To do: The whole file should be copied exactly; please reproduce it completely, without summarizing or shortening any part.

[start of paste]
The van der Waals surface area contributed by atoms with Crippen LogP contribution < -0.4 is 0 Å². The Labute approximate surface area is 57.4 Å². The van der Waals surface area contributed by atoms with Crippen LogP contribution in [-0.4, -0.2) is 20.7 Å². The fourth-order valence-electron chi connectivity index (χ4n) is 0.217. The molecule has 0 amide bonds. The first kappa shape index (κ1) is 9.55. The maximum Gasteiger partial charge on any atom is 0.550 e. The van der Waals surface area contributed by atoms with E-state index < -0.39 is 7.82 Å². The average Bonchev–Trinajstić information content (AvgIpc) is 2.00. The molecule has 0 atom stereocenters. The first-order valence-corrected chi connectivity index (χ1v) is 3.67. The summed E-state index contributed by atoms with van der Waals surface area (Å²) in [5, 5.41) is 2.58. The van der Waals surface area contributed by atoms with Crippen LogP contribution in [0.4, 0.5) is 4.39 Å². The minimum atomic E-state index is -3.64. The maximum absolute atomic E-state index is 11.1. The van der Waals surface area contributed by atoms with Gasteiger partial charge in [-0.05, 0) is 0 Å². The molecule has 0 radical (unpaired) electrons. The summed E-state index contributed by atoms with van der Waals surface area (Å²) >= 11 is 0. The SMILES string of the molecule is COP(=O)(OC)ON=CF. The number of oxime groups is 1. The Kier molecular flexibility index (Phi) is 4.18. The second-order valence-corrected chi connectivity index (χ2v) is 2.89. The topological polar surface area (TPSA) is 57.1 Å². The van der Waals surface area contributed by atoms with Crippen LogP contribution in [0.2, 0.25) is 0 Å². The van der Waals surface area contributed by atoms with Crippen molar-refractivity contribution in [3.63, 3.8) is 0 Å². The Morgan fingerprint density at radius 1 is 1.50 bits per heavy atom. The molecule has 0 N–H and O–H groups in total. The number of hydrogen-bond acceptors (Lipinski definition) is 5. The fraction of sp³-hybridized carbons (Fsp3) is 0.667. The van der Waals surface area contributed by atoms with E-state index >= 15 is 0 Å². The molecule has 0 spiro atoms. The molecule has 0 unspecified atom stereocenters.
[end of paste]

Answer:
The van der Waals surface area contributed by atoms with Crippen LogP contribution < -0.4 is 0 Å². The Labute approximate surface area is 57.4 Å². The van der Waals surface area contributed by atoms with Crippen LogP contribution in [-0.4, -0.2) is 20.7 Å². The fourth-order valence-electron chi connectivity index (χ4n) is 0.217. The molecule has 0 amide bonds. The first kappa shape index (κ1) is 9.55. The maximum Gasteiger partial charge on any atom is 0.550 e. The van der Waals surface area contributed by atoms with E-state index < -0.39 is 7.82 Å². The average Bonchev–Trinajstić information content (AvgIpc) is 2.00. The molecule has 0 atom stereocenters. The first-order valence-corrected chi connectivity index (χ1v) is 3.67. The summed E-state index contributed by atoms with van der Waals surface area (Å²) in [5, 5.41) is 2.58. The van der Waals surface area contributed by atoms with Crippen LogP contribution in [0.4, 0.5) is 4.39 Å². The minimum atomic E-state index is -3.64. The maximum absolute atomic E-state index is 11.1. The van der Waals surface area contributed by atoms with Gasteiger partial charge in [-0.05, 0) is 0 Å². The molecule has 0 radical (unpaired) electrons. The summed E-state index contributed by atoms with van der Waals surface area (Å²) >= 11 is 0. The SMILES string of the molecule is COP(=O)(OC)ON=CF. The number of oxime groups is 1. The Kier molecular flexibility index (Phi) is 4.18. The second-order valence-corrected chi connectivity index (χ2v) is 2.89. The topological polar surface area (TPSA) is 57.1 Å². The van der Waals surface area contributed by atoms with Crippen LogP contribution in [0.2, 0.25) is 0 Å². The van der Waals surface area contributed by atoms with Crippen molar-refractivity contribution in [3.63, 3.8) is 0 Å². The Morgan fingerprint density at radius 1 is 1.50 bits per heavy atom. The molecule has 0 N–H and O–H groups in total. The number of hydrogen-bond acceptors (Lipinski definition) is 5. The fraction of sp³-hybridized carbons (Fsp3) is 0.667. The van der Waals surface area contributed by atoms with E-state index >= 15 is 0 Å². The molecule has 0 spiro atoms. The molecule has 0 unspecified atom stereocenters.